Bad Blocks... Should I RMA?
smithi at nimnet.asn.au
Tue Nov 17 15:52:05 UTC 2009
In freebsd-questions Digest, Vol 285, Issue 3, Message 28
On Mon, 16 Nov 2009 23:16:27 +0100 Roland Smith <rsmith at xs4all.nl> wrote:
> On Mon, Nov 16, 2009 at 09:43:31PM +0000, Bruce Cran wrote:
> > On Mon, 16 Nov 2009 19:23:58 +0100
> > Roland Smith <rsmith at xs4all.nl> wrote:
> > > Install the smartmontools port, and check the drive with
> > > 'smartctl -a /dev/ad4'. If you see a non-zero Reallocated_Sector_Ct,
> > > RMA it immediately, as it is about to fail. If see other errors
> > > reported, RMA it.
> > >
> > > (S)ATA disk have spare sectors available. If a sector fails, it is
> > > replaced by one of the spares by the firmware. If you see a non-zero
> > > Reallocated_Sector_Ct, it means that the drive has run out of spares.
> > > This is bad news.
> > Surely it's the other way around - if you see a value of zero in the
> > "value" column the drive has run out of spare sectors and it's time to
> > RMA the drive?
> I was talking about the _RAW_VALUE column. There seems to be some differences
> in interpretation between vendors as to what the VALUE column means. Most of
> the advice I've seen over the years says to look at the RAW_VALUE.
> See http://en.wikipedia.org/wiki/S.M.A.R.T. as well.
Mmm, but as that article - which really only mentions the 'normalised'
values smartctl presents in passing - points out, there can be quite a
lot of variation between different manufacturers as to what RAW_VALUE
actually represents for various attributes, whereas the usage of VALUE
WORST THRESH values is much more consistent, and what the vendor is
actually presenting as the SMART good/fair/fail analysis to the world.
For instance, I've got two Fujitsu 5400rpm 2.5" drives in two laptops,
one MHV2040AH with near 19,000 hours on it, and a much newer MHV2120AH,
40 and 120GB respectively. Nice quiet low-power laptop drives, fwiw.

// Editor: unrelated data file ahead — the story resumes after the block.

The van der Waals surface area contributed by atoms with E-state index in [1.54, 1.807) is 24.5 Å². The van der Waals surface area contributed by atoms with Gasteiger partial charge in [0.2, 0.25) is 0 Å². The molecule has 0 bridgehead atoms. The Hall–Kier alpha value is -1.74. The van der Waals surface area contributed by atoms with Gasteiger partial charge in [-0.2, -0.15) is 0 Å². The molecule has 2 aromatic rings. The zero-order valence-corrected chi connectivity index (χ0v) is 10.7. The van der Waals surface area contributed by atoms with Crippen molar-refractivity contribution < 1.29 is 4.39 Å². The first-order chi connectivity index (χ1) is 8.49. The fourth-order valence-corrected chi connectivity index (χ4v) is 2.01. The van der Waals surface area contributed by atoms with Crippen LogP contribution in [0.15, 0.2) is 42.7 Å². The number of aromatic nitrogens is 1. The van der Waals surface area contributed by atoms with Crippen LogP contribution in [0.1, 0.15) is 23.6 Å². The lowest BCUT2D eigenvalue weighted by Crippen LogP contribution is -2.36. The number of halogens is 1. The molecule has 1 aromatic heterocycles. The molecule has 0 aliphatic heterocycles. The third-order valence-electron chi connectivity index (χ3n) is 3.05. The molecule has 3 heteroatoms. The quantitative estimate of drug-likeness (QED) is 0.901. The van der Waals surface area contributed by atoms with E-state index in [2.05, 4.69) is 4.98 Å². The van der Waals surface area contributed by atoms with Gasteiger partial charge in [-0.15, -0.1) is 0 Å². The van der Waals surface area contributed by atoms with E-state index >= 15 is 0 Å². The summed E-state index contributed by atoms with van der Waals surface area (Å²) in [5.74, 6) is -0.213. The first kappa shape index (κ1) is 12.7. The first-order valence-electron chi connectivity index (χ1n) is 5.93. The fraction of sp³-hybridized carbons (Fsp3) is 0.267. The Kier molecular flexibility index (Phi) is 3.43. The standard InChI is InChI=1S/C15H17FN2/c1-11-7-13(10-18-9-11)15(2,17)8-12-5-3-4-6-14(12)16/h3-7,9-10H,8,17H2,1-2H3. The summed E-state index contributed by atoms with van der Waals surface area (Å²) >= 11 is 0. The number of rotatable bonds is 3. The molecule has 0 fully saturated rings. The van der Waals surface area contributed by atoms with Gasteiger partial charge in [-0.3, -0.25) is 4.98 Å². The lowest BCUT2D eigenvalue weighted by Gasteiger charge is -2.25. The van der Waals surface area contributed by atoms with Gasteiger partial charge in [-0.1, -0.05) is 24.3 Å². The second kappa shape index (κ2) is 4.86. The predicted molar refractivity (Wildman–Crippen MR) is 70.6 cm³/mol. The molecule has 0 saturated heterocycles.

Both show as (more recently) being in the smartctl database, and both
show _exactly_ the same values for this one:
5 Reallocated_Sector_Ct 0x0033 100 100 024 Pre-fail Always - 8589934592000
Now if that were a number of 512-byte sectors, it'd be 4096000 GB! :)
but both drives are 100% ok, as the VALUE / WORST figures show.
> > From what I've seen the 'raw' column appears to count
> > the number of sectors the drive has remapped using the spares buffer.
> > If it gets into the hundreds it's probably time to think about RMA'ing
> > the drive
> Yes, the raw value is the number of sectors allocated from the spares. I
> originally thought it was the number of reallocations _beyond_ the
> spares. That's a misunderstanding on my part.
Again, may depend on the drive make/model. With the same make/model you
can of course usefully compare raw values, but be careful about drawing
inferences for different drives, or you may be RMA'ing needlessly ..
> Nevertheless this attribute (along with several) is marked on the Wikipedia
> page for smart as a "Potential indicator of imminent electromechanical
> failure". You can find the same attributes marked as critical when perusing
> mailing list archives.
> For me, my data is worth much more than the harddisk it is on. Some of it is
> literally irreplacable. So my policy is to go look for a replacement harddisk
> as soon as the RAW_VALUEs of any of these critical indicators start going up
> from zero. And store any data at least on two harddisks, whether in a mirror
> or in a cron+rsync setup.
That'd be the case for the disks you tend to use. I was first going to
reply to Bruce's message when I spotted yours, but you've dropped the
last bit of his quote, that I was about to wholeheartedly agree with :)
: If it gets into the hundreds it's probably time to think about RMA'ing
: the drive - if you trust that the 'raw' column is reporting what you
: think it is (you should really only base your decision on the value,
: worst and threshold columns).
More information about the freebsd-questions